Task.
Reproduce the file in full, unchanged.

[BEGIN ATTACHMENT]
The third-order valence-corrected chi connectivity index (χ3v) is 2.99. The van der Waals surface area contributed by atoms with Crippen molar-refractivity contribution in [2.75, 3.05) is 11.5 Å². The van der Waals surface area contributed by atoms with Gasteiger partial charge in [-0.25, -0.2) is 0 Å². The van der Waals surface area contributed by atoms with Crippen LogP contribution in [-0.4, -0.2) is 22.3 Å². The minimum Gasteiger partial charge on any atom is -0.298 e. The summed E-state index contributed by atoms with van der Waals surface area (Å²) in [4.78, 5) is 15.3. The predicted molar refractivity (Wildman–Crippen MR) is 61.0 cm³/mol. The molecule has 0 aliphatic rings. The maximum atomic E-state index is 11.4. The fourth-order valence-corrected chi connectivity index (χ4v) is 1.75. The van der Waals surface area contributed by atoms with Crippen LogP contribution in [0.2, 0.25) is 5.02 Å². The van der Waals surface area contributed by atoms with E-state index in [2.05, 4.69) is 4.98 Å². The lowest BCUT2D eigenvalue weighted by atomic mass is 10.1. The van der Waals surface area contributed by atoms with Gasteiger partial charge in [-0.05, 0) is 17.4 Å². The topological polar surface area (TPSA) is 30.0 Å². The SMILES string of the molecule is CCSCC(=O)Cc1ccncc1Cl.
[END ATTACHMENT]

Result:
The third-order valence-corrected chi connectivity index (χ3v) is 2.99. The van der Waals surface area contributed by atoms with Crippen molar-refractivity contribution in [2.75, 3.05) is 11.5 Å². The van der Waals surface area contributed by atoms with Gasteiger partial charge in [-0.25, -0.2) is 0 Å². The van der Waals surface area contributed by atoms with Crippen LogP contribution in [-0.4, -0.2) is 22.3 Å². The minimum Gasteiger partial charge on any atom is -0.298 e. The summed E-state index contributed by atoms with van der Waals surface area (Å²) in [4.78, 5) is 15.3. The predicted molar refractivity (Wildman–Crippen MR) is 61.0 cm³/mol. The molecule has 0 aliphatic rings. The maximum atomic E-state index is 11.4. The fourth-order valence-corrected chi connectivity index (χ4v) is 1.75. The van der Waals surface area contributed by atoms with Crippen LogP contribution in [0.2, 0.25) is 5.02 Å². The van der Waals surface area contributed by atoms with E-state index in [2.05, 4.69) is 4.98 Å². The lowest BCUT2D eigenvalue weighted by atomic mass is 10.1. The van der Waals surface area contributed by atoms with Gasteiger partial charge in [-0.05, 0) is 17.4 Å². The topological polar surface area (TPSA) is 30.0 Å². The SMILES string of the molecule is CCSCC(=O)Cc1ccncc1Cl.